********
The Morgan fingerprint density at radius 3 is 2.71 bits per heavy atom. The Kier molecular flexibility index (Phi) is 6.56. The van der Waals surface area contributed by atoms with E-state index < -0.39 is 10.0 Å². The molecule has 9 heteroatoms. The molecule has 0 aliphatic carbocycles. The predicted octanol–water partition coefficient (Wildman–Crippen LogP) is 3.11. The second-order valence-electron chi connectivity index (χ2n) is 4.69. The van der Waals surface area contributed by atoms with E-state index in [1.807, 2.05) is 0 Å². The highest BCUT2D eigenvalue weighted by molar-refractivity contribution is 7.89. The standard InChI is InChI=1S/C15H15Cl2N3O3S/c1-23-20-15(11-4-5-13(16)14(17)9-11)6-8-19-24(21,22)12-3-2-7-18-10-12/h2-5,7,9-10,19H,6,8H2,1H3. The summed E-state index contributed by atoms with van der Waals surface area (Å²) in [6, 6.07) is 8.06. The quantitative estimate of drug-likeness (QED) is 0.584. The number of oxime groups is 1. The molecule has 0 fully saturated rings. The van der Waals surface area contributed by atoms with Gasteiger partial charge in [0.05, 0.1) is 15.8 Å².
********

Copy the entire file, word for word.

The Morgan fingerprint density at radius 3 is 2.71 bits per heavy atom. The Kier molecular flexibility index (Phi) is 6.56. The van der Waals surface area contributed by atoms with E-state index < -0.39 is 10.0 Å². The molecule has 9 heteroatoms. The molecule has 0 aliphatic carbocycles. The predicted octanol–water partition coefficient (Wildman–Crippen LogP) is 3.11. The second-order valence-electron chi connectivity index (χ2n) is 4.69. The van der Waals surface area contributed by atoms with E-state index in [1.807, 2.05) is 0 Å². The highest BCUT2D eigenvalue weighted by molar-refractivity contribution is 7.89. The standard InChI is InChI=1S/C15H15Cl2N3O3S/c1-23-20-15(11-4-5-13(16)14(17)9-11)6-8-19-24(21,22)12-3-2-7-18-10-12/h2-5,7,9-10,19H,6,8H2,1H3. The summed E-state index contributed by atoms with van der Waals surface area (Å²) in [6, 6.07) is 8.06. The quantitative estimate of drug-likeness (QED) is 0.584. The number of oxime groups is 1. The molecule has 0 fully saturated rings. The van der Waals surface area contributed by atoms with Gasteiger partial charge in [0.05, 0.1) is 15.8 Å².